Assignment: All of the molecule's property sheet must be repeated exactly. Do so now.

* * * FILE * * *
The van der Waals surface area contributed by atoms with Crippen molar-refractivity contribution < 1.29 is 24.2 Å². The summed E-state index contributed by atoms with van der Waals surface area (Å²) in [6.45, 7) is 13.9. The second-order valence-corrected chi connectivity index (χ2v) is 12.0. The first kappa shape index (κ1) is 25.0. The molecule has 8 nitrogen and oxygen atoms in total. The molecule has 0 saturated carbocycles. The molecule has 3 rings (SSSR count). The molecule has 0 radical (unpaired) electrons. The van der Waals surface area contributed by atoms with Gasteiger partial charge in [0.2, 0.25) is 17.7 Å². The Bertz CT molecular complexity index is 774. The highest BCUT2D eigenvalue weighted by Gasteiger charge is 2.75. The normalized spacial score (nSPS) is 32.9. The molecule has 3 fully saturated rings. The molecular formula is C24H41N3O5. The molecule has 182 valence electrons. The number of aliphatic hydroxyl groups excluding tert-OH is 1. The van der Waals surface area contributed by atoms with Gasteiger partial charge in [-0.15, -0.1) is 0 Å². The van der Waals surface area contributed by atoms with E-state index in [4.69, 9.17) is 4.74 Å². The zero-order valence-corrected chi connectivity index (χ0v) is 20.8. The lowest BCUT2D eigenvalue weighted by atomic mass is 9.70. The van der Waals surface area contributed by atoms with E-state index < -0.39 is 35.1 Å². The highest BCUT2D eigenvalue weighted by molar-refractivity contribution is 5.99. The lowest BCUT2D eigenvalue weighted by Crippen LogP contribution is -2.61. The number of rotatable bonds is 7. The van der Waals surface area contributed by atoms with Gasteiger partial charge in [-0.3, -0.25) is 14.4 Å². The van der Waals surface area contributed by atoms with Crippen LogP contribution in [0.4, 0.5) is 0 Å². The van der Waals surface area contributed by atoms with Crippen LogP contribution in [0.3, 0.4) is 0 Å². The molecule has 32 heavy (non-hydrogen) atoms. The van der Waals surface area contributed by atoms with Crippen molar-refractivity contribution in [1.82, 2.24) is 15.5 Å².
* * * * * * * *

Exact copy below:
The van der Waals surface area contributed by atoms with Crippen molar-refractivity contribution < 1.29 is 24.2 Å². The summed E-state index contributed by atoms with van der Waals surface area (Å²) in [6.45, 7) is 13.9. The second-order valence-corrected chi connectivity index (χ2v) is 12.0. The first kappa shape index (κ1) is 25.0. The molecule has 8 nitrogen and oxygen atoms in total. The molecule has 0 saturated carbocycles. The molecule has 3 rings (SSSR count). The molecule has 0 radical (unpaired) electrons. The van der Waals surface area contributed by atoms with Gasteiger partial charge in [0.2, 0.25) is 17.7 Å². The Bertz CT molecular complexity index is 774. The highest BCUT2D eigenvalue weighted by Gasteiger charge is 2.75. The normalized spacial score (nSPS) is 32.9. The molecule has 3 fully saturated rings. The molecular formula is C24H41N3O5. The molecule has 182 valence electrons. The number of aliphatic hydroxyl groups excluding tert-OH is 1. The van der Waals surface area contributed by atoms with Gasteiger partial charge in [-0.15, -0.1) is 0 Å². The van der Waals surface area contributed by atoms with E-state index in [4.69, 9.17) is 4.74 Å². The zero-order valence-corrected chi connectivity index (χ0v) is 20.8. The lowest BCUT2D eigenvalue weighted by atomic mass is 9.70. The van der Waals surface area contributed by atoms with E-state index < -0.39 is 35.1 Å². The highest BCUT2D eigenvalue weighted by molar-refractivity contribution is 5.99. The lowest BCUT2D eigenvalue weighted by Crippen LogP contribution is -2.61. The number of rotatable bonds is 7. The van der Waals surface area contributed by atoms with Gasteiger partial charge in [-0.3, -0.25) is 14.4 Å². The van der Waals surface area contributed by atoms with Crippen LogP contribution in [0.4, 0.5) is 0 Å². The van der Waals surface area contributed by atoms with Crippen LogP contribution in [0.3, 0.4) is 0 Å². The molecule has 32 heavy (non-hydrogen) atoms. The van der Waals surface area contributed by atoms with Crippen molar-refractivity contribution in [1.82, 2.24) is 15.5 Å².